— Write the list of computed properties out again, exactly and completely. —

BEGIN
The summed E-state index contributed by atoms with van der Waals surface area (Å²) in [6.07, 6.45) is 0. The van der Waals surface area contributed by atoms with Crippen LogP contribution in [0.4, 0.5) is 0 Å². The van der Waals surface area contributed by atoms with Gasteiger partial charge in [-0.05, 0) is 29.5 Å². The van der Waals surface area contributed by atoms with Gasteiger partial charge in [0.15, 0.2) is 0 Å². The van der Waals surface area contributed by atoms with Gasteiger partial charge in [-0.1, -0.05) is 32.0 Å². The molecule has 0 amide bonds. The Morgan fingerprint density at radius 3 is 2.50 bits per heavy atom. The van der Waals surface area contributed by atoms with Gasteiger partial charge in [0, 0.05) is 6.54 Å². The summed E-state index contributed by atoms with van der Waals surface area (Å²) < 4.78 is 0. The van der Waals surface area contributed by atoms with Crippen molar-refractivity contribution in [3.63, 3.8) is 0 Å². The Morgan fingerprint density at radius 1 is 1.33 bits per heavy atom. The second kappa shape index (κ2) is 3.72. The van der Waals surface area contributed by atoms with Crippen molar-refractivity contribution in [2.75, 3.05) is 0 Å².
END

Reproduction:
The summed E-state index contributed by atoms with van der Waals surface area (Å²) in [6.07, 6.45) is 0. The van der Waals surface area contributed by atoms with Crippen LogP contribution in [0.4, 0.5) is 0 Å². The van der Waals surface area contributed by atoms with Gasteiger partial charge in [-0.05, 0) is 29.5 Å². The van der Waals surface area contributed by atoms with Gasteiger partial charge in [0.15, 0.2) is 0 Å². The van der Waals surface area contributed by atoms with Gasteiger partial charge in [-0.1, -0.05) is 32.0 Å². The molecule has 0 amide bonds. The Morgan fingerprint density at radius 3 is 2.50 bits per heavy atom. The van der Waals surface area contributed by atoms with Gasteiger partial charge in [0, 0.05) is 6.54 Å². The summed E-state index contributed by atoms with van der Waals surface area (Å²) < 4.78 is 0. The van der Waals surface area contributed by atoms with Crippen molar-refractivity contribution in [3.63, 3.8) is 0 Å². The Morgan fingerprint density at radius 1 is 1.33 bits per heavy atom. The second kappa shape index (κ2) is 3.72. The van der Waals surface area contributed by atoms with Crippen molar-refractivity contribution in [2.75, 3.05) is 0 Å².